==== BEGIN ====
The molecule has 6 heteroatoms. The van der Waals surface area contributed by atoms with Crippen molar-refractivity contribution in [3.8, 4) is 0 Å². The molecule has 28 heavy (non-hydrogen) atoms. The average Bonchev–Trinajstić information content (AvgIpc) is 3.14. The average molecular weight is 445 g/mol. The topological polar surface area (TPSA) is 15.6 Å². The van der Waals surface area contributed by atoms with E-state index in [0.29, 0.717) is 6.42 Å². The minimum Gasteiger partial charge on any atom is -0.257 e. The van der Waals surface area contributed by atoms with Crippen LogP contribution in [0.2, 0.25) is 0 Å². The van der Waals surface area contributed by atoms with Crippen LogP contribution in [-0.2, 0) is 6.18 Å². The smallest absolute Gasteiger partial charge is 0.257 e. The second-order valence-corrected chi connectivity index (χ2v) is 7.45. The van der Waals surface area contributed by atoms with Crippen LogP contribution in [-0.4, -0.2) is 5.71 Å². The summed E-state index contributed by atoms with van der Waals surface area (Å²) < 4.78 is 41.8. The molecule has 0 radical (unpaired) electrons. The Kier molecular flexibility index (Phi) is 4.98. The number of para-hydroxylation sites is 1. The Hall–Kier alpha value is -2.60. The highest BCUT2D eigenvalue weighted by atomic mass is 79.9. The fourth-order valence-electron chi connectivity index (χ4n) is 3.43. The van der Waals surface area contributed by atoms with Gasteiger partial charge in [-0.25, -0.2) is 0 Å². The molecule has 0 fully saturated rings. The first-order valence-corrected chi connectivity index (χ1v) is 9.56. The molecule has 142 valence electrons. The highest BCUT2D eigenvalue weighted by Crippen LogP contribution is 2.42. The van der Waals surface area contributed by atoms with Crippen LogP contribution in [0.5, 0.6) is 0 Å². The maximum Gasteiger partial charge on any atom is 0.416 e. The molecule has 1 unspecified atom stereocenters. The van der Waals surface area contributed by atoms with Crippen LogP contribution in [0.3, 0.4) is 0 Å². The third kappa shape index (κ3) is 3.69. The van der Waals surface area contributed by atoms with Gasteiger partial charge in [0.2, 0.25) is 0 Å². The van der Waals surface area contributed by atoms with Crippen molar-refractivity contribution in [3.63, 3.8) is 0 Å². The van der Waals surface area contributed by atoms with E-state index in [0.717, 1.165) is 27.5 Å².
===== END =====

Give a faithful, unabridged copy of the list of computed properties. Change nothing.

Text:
The molecule has 6 heteroatoms. The van der Waals surface area contributed by atoms with Crippen molar-refractivity contribution in [3.8, 4) is 0 Å². The molecule has 28 heavy (non-hydrogen) atoms. The average Bonchev–Trinajstić information content (AvgIpc) is 3.14. The average molecular weight is 445 g/mol. The topological polar surface area (TPSA) is 15.6 Å². The van der Waals surface area contributed by atoms with E-state index in [0.29, 0.717) is 6.42 Å². The minimum Gasteiger partial charge on any atom is -0.257 e. The van der Waals surface area contributed by atoms with Crippen LogP contribution in [0.2, 0.25) is 0 Å². The van der Waals surface area contributed by atoms with Crippen LogP contribution in [-0.2, 0) is 6.18 Å². The smallest absolute Gasteiger partial charge is 0.257 e. The second-order valence-corrected chi connectivity index (χ2v) is 7.45. The van der Waals surface area contributed by atoms with Crippen LogP contribution in [-0.4, -0.2) is 5.71 Å². The summed E-state index contributed by atoms with van der Waals surface area (Å²) < 4.78 is 41.8. The molecule has 0 radical (unpaired) electrons. The Kier molecular flexibility index (Phi) is 4.98. The number of para-hydroxylation sites is 1. The Hall–Kier alpha value is -2.60. The highest BCUT2D eigenvalue weighted by atomic mass is 79.9. The fourth-order valence-electron chi connectivity index (χ4n) is 3.43. The van der Waals surface area contributed by atoms with Gasteiger partial charge in [-0.25, -0.2) is 0 Å². The molecule has 0 fully saturated rings. The first-order valence-corrected chi connectivity index (χ1v) is 9.56. The molecule has 142 valence electrons. The highest BCUT2D eigenvalue weighted by Crippen LogP contribution is 2.42. The van der Waals surface area contributed by atoms with Crippen LogP contribution in [0.5, 0.6) is 0 Å². The maximum Gasteiger partial charge on any atom is 0.416 e. The molecule has 1 unspecified atom stereocenters. The van der Waals surface area contributed by atoms with Crippen LogP contribution in [0.3, 0.4) is 0 Å². The third kappa shape index (κ3) is 3.69. The van der Waals surface area contributed by atoms with Gasteiger partial charge in [0.2, 0.25) is 0 Å². The van der Waals surface area contributed by atoms with Crippen molar-refractivity contribution in [3.63, 3.8) is 0 Å². The van der Waals surface area contributed by atoms with E-state index in [0.717, 1.165) is 27.5 Å².